The first factor to contribute to vascular resistance is blood viscosity, where you can think of viscosity as the fluid’s thickness, or how sticky it is. The relationship is directly proportional, which can be represented as resistance ∝ η which is the greek letter eta and represents viscosity. So this means that as viscosity goes up, the harder it is for the liquid’s molecules to slide past each other, and the resistance goes up. Think about a heaping stack o’ pancakes, then picture some maple syrup. Even on flipping the syrup upside down it doesn’t really come out right away and resists moving right away; slowly it gloops out and doesn’t splash but just coats those pancakes in a delicious film of sugary goodness, oh right. Now, with another stack, grab some orange juice and immediately comes out and pretty goes everywhere. This is because the juice is less viscous than the syrup, so there’s going to be less resistance to movement. Because blood is full of large proteins and cells, it’s pretty viscous and moves much more slowly than just plain water, or orange juice. Blood viscosity doesn’t change much over time, but certain conditions like polycythemia, where the person has too many red blood cells, can increase viscosity, and conditions like anemia, where the person doesn’t have enough red blood cells, can decrease viscosity.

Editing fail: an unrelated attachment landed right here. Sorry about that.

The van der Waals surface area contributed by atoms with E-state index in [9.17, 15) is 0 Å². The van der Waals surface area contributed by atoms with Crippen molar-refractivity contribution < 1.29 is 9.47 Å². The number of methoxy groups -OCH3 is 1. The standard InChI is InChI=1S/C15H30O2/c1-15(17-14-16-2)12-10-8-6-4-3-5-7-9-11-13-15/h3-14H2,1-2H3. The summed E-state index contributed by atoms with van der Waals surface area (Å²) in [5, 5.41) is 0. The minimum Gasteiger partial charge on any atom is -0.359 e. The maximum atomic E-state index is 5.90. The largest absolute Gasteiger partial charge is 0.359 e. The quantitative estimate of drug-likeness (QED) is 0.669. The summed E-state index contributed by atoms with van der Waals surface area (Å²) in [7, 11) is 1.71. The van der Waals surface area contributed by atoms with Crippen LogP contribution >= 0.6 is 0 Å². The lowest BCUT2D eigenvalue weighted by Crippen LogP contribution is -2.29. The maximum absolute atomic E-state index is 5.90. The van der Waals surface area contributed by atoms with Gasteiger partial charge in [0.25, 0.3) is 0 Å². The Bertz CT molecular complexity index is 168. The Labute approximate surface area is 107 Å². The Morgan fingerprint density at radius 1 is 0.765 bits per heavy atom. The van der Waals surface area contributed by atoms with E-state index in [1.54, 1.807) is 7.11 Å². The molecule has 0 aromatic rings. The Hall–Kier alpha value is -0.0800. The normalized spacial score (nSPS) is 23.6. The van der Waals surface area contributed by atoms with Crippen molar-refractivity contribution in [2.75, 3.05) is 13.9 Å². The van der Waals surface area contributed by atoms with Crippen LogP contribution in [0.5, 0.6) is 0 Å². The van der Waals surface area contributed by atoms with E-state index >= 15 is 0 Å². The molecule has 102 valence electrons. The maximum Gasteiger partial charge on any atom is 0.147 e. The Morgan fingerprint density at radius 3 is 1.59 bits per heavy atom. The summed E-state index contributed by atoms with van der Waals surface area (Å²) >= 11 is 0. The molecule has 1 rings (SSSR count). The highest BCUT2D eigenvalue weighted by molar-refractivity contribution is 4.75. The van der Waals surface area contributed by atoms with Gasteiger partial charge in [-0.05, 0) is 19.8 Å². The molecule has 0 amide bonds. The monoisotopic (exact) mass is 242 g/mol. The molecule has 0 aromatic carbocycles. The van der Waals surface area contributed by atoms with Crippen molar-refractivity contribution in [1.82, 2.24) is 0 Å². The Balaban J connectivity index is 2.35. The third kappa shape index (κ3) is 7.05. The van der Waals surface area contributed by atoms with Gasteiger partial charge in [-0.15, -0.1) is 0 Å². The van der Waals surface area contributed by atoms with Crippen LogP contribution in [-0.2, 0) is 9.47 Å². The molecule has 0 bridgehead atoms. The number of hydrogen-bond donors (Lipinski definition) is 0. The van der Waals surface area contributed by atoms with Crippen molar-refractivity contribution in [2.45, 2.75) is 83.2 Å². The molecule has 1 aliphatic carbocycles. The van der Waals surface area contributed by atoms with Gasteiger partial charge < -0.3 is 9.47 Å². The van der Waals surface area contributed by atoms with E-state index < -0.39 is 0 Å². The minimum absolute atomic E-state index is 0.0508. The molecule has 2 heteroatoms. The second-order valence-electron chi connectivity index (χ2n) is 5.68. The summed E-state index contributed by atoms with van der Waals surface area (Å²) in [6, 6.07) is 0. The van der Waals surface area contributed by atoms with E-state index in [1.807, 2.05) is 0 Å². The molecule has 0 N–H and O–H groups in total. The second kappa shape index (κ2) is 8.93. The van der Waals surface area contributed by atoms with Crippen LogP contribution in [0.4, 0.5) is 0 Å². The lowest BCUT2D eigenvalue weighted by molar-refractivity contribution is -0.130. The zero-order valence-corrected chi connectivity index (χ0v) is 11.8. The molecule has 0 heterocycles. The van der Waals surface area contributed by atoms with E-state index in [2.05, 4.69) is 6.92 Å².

A second factor that affects resistance is total blood vessel length. Just like with viscosity, the relationship is directly proportional, and this can be represented as resistance ∝ L, so, simply put, shorter vessels have less resistance and longer vessels have more resistance because there’s more friction resisting flow. This means that as a child grows into an adult, their blood vessels will get longer, and their peripheral resistance will go up.

A third factor that affects resistance is blood vessel radius, which in this case is inversely proportional to the fourth power! Meaning that that as a vessel’s radius goes down, its resistance really goes up. Unlike viscosity and length, the radius can change from minute to minute, especially the radius of arterioles, which can vasoconstrict like when you’re lying at home on the couch, which would decrease diameter and increase resistance, or vasodilate like when you’re running outside playing frisbee, which would increase diameter and decrease resistance.


Resistance to blood flow refers to the opposition that the circulatory system presents to the flow of blood. It plays a critical role in regulating blood pressure and blood flow to different organs and tissues. This resistance is directly proportional to blood viscosity (η) and the blood vessel's length (L); and inversely proportional to the radius of the vessel (r). This resistance (R) is represented as R=8Lr4


  1. "Medical Physiology" Elsevier (2016)
  2. "Physiology" Elsevier (2017)
  3. "Principles of Anatomy and Physiology" Wiley (2014)
  4. "Rheology" Biology and Mechanics of Blood Flows, Part II: Mechanics and Medical Aspects. Springer. pp. 119–123 (2007)
  5. "Human Anatomy & Physiology" Pearson (2018)